When cancer claimed his voice, Ebert amplified his presence online. And though many felt he’d grown “softer” in recent years, I sensed an even more personal connection with readers. His most vital writing became a series of autobiographical essays published to his blog, where he came out about his alcoholism and other deeply personal topics, many of which are collected in his memoir, “Life Itself.” With his reviews, he remained a true populist, while constantly going out of his way to advocate independent and foreign films — especially those he knew mainstream audiences would appreciate, if only they had the chance to see them. In many cases, his endorsement was powerful enough to ensure that they would.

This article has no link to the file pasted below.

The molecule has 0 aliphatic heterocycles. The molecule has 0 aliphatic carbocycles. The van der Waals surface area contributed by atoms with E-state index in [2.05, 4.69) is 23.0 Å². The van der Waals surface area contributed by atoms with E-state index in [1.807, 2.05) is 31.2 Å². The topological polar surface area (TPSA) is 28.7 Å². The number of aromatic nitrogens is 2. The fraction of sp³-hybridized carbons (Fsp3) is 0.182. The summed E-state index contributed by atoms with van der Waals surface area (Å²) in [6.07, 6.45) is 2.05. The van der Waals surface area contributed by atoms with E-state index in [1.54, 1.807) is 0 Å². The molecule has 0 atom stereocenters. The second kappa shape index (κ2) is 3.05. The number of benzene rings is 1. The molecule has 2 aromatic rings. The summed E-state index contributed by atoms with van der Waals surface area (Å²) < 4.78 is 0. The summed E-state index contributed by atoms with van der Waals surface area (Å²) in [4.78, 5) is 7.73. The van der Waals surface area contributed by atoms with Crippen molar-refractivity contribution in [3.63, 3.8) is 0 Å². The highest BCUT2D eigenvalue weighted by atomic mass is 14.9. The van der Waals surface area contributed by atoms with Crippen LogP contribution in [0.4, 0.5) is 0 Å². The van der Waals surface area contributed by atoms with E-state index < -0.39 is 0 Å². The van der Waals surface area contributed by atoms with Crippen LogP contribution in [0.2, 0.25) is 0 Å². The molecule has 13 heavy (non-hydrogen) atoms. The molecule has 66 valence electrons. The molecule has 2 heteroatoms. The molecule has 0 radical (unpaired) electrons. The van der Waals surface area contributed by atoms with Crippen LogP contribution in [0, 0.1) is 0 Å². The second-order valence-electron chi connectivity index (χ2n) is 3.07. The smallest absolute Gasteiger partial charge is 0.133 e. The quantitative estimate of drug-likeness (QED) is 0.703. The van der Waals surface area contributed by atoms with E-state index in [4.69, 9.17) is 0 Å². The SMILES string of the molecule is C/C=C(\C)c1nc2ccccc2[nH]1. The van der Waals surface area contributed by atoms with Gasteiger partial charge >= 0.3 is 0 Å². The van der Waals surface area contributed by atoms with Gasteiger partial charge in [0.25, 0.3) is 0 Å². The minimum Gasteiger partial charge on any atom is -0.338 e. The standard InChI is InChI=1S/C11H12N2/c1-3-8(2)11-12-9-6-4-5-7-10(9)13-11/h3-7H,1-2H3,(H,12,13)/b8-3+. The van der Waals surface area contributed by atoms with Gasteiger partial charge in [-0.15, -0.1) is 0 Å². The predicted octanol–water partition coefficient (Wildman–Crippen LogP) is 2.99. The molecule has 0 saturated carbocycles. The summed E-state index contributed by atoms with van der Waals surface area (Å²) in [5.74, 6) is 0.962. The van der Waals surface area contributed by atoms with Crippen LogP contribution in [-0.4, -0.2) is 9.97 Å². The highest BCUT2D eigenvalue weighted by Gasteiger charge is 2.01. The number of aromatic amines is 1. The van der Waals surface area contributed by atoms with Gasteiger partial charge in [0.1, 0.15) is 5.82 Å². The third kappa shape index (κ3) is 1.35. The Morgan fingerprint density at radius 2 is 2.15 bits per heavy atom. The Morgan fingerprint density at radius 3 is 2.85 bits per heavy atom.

Since there was no TV in my house when I was young, I wasn’t familiar with his show, but I knew of Ebert’s reputation from newspaper ads, which proudly announced, “Two Thumbs Up!” when he and Siskel agreed, printing their names in great big type above the film’s title. (Meanwhile, if you wanted to know who directed the movie, you’d need a magnifying glass.)
Ebert wasn’t just a star; he was a man famous for giving his opinion. And that book was full of them — not just pronouncements about movies, either, but wisdom about life gleaned from living a full one. Whereas I often feel most comfortable in the dark recesses of a movie theater, Ebert traveled widely, read unquenchably and interacted constantly with people around him. Before landing at the Sun-Times, he spent a year in South Africa — and I’ve always suspected the reason he settled into this profession is that film reviews, as he wrote them, served as a Trojan horse for the delivery of bigger philosophical ideas, of which he had an inexhaustible supply to share.